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Loose Poker Players

Loose Playing Style - LAG - Loose Aggressive

by Jesse Knight
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Loose Poker Player
Loose - A style of play in which a player plays a high percentage of hands, frequently calls bets or raises, and often initiates betting or raising.


Poker play can be described as being somewhere on a spectrum which runs from loose to tight. Players typically adopt a style of play that skews toward one end of the spectrum or the other. Loose play is characterized by a lot of betting and calling, and includes an inclination to play a high percentage of hands and call a high percentage of wagers. Tight play, on the other hand, is characterized by a lot of conservative and risk adverse play, and includes an inclination to muck, when the question of who has the best hand seems to be in doubt.

Poker play can also be described as being on another spectrum which runs from passive to aggressive. Passive play includes an inclination to check rather than bet, to call rather than raise, and to bluff infrequently, if at all. Aggressive play is just the opposite. It includes an inclination to bet rather than check, to raise rather than call, and to bluff and semi-bluff with regularity.

These two spectra, the loose-tight spectrum and the passive aggressive spectrum, are complementary. By this I mean that they are both used together, synergistically, to bring a heightened understanding of the nature of someone’s play. So a person’s play could be characterized as loose-passive (LP), loose-aggressive (LAG) tight-passive (TP), or tight-aggressive (TAG). These are basically the four different ways to approach the game, and your style of play is defined by which strategy you choose.

You should know that all playing styles are not created equal, and that the style that you adopt will have a dramatic impact on your results. You should also realize that style should not be static. You will need to adjust your play, and that means adjusting your positioning on both spectra, based upon the style of your opponents play. The first point that I want to make, is that most professionals and many of the world’s top players have all adopted strategies which may vary some, but can generally be defined as tight-aggressive. There are also a few successful players who can be described as loose-aggressive, especially by those on the tighter end of the spectrum. Very few, if any, passive players have long term success with their playing styles. There may be a few tight-passive grinders who can squeeze out a few pennies, but virtually all of them would fare better if they would get more aggressive in the right spots. The bottom line is that aggression wins, and tight aggressive play frequently dominates.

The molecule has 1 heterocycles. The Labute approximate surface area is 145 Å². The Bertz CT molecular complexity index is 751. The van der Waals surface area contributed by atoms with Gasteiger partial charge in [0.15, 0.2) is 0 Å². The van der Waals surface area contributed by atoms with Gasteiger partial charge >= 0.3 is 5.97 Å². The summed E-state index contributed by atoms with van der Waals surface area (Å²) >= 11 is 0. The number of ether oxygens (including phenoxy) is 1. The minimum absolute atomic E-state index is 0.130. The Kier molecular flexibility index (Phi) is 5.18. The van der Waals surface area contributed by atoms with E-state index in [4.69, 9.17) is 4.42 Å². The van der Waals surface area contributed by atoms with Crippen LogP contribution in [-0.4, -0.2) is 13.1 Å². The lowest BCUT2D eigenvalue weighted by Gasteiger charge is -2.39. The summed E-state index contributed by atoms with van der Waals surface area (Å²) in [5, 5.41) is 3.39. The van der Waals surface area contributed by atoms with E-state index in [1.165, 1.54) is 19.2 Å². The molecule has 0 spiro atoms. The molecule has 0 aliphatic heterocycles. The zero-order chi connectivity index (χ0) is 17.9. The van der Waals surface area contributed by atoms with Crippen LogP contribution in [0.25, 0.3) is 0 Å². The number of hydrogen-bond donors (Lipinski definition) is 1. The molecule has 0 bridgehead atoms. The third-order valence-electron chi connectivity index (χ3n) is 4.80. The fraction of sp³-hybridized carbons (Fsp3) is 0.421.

It is a sign of excellent play, to be able to make appropriate adjustments to your playing style, based upon the play of your opponents. If you sense that players are playing too tight, you should adjust your play by raising more and stealing more. If you sense that they are being too aggressive, you set more traps for them, and so on. Frequently, but not always, it makes sense to adjust in the opposite direction of the spectrum from where your opponents are coming from. The one thing that you want to be careful about is that you do not try to counter extreme aggression with extreme passivity. There are times when you can make extra bets by checking and letting your opponent bluff off his stack. You should make this play from time to time, but don’t let it become your style of play. If you do, you become a calling station, which is not a successful playing style to adopt. It is better to counter extreme aggression with targeted aggression. When someone is speeding, you set big traps, and you pound them when you know you have the best of it. You respond to their aggression with an equal measure of your own, but you do it less recklessly than they do. Remember, the line between good, aggressive play and speeding can be pretty thin at times. If you loosen up your game too much, or if you become too aggressive with the wrong hands, it can destroy your bottom line, because you will end up getting in too much money with the worst of it. Speeders rarely have long term success. Neither do nits. If you want to have success over the long run, you should adopt a style somewhere in between (that is suitable for you) and you should be prepared to make adjustments to it when it is appropriate to do so.

Usage: Loose Cannon, Play Looser, Loosen Up Your Play, Loose Call


See also LAG - Loose Aggressive Playing Style

Previous Poker Term: Lock
Next Poker Term: Lowball

 

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